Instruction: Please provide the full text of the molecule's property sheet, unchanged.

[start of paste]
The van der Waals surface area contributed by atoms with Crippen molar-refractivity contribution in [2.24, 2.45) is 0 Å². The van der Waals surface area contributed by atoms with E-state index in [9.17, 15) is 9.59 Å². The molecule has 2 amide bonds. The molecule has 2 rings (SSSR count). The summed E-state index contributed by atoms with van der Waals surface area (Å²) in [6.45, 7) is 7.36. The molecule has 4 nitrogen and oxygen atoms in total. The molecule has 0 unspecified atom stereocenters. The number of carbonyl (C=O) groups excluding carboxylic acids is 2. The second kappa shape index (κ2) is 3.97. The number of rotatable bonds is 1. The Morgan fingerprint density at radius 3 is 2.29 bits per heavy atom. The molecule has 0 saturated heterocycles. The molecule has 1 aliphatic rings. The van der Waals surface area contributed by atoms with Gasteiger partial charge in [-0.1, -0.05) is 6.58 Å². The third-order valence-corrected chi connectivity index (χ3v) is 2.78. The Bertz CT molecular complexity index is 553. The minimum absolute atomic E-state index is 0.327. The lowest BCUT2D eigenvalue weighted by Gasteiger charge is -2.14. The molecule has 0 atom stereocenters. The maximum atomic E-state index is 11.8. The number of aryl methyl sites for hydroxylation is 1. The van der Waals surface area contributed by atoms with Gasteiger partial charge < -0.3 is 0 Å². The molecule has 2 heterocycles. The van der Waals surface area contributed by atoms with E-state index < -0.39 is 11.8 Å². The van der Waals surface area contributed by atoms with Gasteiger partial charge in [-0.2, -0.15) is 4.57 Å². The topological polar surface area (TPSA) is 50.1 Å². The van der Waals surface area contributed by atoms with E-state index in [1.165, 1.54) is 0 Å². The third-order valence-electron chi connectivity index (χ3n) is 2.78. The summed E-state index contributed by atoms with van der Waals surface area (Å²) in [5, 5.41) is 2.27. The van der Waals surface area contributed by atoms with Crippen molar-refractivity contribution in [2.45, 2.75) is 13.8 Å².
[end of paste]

The van der Waals surface area contributed by atoms with Crippen molar-refractivity contribution in [2.24, 2.45) is 0 Å². The van der Waals surface area contributed by atoms with E-state index in [9.17, 15) is 9.59 Å². The molecule has 2 amide bonds. The molecule has 2 rings (SSSR count). The summed E-state index contributed by atoms with van der Waals surface area (Å²) in [6.45, 7) is 7.36. The molecule has 4 nitrogen and oxygen atoms in total. The molecule has 0 unspecified atom stereocenters. The number of carbonyl (C=O) groups excluding carboxylic acids is 2. The second kappa shape index (κ2) is 3.97. The number of rotatable bonds is 1. The Morgan fingerprint density at radius 3 is 2.29 bits per heavy atom. The molecule has 0 saturated heterocycles. The molecule has 1 aliphatic rings. The van der Waals surface area contributed by atoms with Gasteiger partial charge in [-0.1, -0.05) is 6.58 Å². The third-order valence-corrected chi connectivity index (χ3v) is 2.78. The Bertz CT molecular complexity index is 553. The minimum absolute atomic E-state index is 0.327. The lowest BCUT2D eigenvalue weighted by Gasteiger charge is -2.14. The molecule has 0 atom stereocenters. The maximum atomic E-state index is 11.8. The number of aryl methyl sites for hydroxylation is 1. The van der Waals surface area contributed by atoms with Gasteiger partial charge < -0.3 is 0 Å². The molecule has 2 heterocycles. The van der Waals surface area contributed by atoms with E-state index < -0.39 is 11.8 Å². The van der Waals surface area contributed by atoms with Gasteiger partial charge in [-0.2, -0.15) is 4.57 Å². The topological polar surface area (TPSA) is 50.1 Å². The van der Waals surface area contributed by atoms with E-state index in [1.165, 1.54) is 0 Å². The third-order valence-electron chi connectivity index (χ3n) is 2.78. The summed E-state index contributed by atoms with van der Waals surface area (Å²) in [5, 5.41) is 2.27. The van der Waals surface area contributed by atoms with Crippen molar-refractivity contribution in [2.45, 2.75) is 13.8 Å².